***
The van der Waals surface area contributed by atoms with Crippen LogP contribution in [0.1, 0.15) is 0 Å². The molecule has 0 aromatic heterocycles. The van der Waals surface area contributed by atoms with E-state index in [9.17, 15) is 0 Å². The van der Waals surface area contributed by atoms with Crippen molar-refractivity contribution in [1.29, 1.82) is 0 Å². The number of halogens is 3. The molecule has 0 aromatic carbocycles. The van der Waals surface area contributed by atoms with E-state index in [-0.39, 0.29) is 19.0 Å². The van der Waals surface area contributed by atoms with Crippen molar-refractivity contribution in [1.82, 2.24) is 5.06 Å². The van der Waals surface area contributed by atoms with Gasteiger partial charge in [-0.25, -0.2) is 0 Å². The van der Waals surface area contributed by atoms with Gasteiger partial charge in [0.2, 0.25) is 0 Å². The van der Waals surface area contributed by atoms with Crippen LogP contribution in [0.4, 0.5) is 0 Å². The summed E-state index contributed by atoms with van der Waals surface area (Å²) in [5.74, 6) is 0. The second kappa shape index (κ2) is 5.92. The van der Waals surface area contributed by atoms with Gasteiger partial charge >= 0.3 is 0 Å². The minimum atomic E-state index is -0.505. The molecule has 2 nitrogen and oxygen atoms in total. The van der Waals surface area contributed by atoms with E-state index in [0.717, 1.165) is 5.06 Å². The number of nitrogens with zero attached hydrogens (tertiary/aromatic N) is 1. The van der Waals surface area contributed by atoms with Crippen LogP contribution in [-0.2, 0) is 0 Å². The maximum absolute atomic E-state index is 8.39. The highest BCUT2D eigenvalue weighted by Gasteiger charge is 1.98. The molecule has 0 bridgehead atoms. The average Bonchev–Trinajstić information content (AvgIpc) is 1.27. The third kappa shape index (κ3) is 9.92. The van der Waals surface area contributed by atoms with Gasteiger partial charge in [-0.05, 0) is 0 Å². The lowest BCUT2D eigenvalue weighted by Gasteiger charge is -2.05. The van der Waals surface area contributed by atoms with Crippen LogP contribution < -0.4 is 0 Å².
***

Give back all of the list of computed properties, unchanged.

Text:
The van der Waals surface area contributed by atoms with Crippen LogP contribution in [0.1, 0.15) is 0 Å². The molecule has 0 aromatic heterocycles. The van der Waals surface area contributed by atoms with E-state index in [9.17, 15) is 0 Å². The van der Waals surface area contributed by atoms with Crippen molar-refractivity contribution in [1.29, 1.82) is 0 Å². The number of halogens is 3. The molecule has 0 aromatic carbocycles. The van der Waals surface area contributed by atoms with E-state index in [-0.39, 0.29) is 19.0 Å². The van der Waals surface area contributed by atoms with Crippen molar-refractivity contribution in [1.82, 2.24) is 5.06 Å². The van der Waals surface area contributed by atoms with Gasteiger partial charge in [-0.25, -0.2) is 0 Å². The van der Waals surface area contributed by atoms with Gasteiger partial charge in [0.2, 0.25) is 0 Å². The van der Waals surface area contributed by atoms with Crippen LogP contribution in [0.4, 0.5) is 0 Å². The summed E-state index contributed by atoms with van der Waals surface area (Å²) in [5.74, 6) is 0. The second kappa shape index (κ2) is 5.92. The van der Waals surface area contributed by atoms with Gasteiger partial charge >= 0.3 is 0 Å². The minimum atomic E-state index is -0.505. The molecule has 2 nitrogen and oxygen atoms in total. The van der Waals surface area contributed by atoms with E-state index in [0.717, 1.165) is 5.06 Å². The number of nitrogens with zero attached hydrogens (tertiary/aromatic N) is 1. The van der Waals surface area contributed by atoms with Crippen LogP contribution in [-0.2, 0) is 0 Å². The maximum absolute atomic E-state index is 8.39. The highest BCUT2D eigenvalue weighted by Gasteiger charge is 1.98. The molecule has 0 bridgehead atoms. The average Bonchev–Trinajstić information content (AvgIpc) is 1.27. The third kappa shape index (κ3) is 9.92. The van der Waals surface area contributed by atoms with Gasteiger partial charge in [-0.05, 0) is 0 Å². The lowest BCUT2D eigenvalue weighted by Gasteiger charge is -2.05. The van der Waals surface area contributed by atoms with Crippen LogP contribution < -0.4 is 0 Å².